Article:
Every year, we poll our staff members to hear about their favorite products. This year’s top 10 is a mix of housemade specialties, local finds, and direct imports. Julia, General Manager at the Cambridge shop, said of her choices: “I realized that all of my favorites are very simple products, but executed perfectly. You can’t beat simple, perfect food (in my opinion!).” Beyond that, what does Southern cheese dip have in common with heirloom apples? One staffer said it perfectly: “I picked items that transport my taste buds back to places I love.”
Staff and customers alike have raved about our new housemade scones. At the end of the summer, our beloved kitchen staff member Alan Slone became our new head baker. Al came to Formaggio Kitchen after years as a corporate chef and baker; when he was starting in the field, he was one of 12 students in Boston University’s inaugural culinary arts program, studying under Julia Child and Jacques Pepin.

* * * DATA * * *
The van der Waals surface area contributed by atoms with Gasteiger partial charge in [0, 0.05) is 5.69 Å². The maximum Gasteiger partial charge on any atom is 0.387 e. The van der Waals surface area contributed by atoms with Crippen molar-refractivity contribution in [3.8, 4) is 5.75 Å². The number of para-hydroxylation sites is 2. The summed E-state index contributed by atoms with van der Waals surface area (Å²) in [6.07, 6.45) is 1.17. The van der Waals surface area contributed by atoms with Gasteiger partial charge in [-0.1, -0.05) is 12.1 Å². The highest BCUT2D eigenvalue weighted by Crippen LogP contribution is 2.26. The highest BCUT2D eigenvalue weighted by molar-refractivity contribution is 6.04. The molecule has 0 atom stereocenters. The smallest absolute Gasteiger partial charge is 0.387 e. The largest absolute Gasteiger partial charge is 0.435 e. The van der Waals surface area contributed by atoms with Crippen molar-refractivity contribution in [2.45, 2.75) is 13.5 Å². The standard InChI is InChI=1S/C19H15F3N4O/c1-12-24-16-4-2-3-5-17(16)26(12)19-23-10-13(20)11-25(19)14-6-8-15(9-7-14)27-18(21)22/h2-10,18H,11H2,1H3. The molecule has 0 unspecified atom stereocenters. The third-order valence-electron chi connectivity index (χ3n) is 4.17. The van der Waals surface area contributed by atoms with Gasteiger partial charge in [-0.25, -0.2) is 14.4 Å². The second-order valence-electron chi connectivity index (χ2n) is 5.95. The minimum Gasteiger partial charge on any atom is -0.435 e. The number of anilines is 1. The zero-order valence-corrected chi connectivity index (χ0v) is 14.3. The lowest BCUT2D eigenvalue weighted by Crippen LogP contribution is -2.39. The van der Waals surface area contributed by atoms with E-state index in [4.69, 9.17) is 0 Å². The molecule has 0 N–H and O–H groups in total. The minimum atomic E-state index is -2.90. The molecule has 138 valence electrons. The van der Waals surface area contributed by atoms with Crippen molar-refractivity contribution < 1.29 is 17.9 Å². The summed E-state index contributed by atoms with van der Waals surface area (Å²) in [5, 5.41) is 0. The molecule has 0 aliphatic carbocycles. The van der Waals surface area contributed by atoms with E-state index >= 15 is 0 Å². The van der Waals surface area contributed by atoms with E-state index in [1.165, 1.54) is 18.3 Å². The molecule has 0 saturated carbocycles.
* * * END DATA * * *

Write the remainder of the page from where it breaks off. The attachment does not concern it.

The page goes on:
Before he moved from the savory to sweet department at FK, Al would delight the staff with weekend snacks, such as candied nuts and brittle. And when we tried his rich, pillowy, buttery scones studded with fruit and topped with sanding sugar, we were wowed! Will says: “I’ve enjoyed watching Al create new baked treats, share them with the staff, and get feedback. He’s doing a great job with every scone, cookie and cake!”
Al makes an assortment of scones daily, such as blueberry, blackberry, raspberry, apricot, fig, tart cherry, and chocolate chip. Usually, he also makes one savory scone, such as cheddar scallion made with Cabot Clothbound or Bleu Mont Bandaged Cheddar. Al also sometimes makes a batch of scones with gluten-free flour, so that no one has to miss out. Catch them right when we open the doors–the scones are still warm!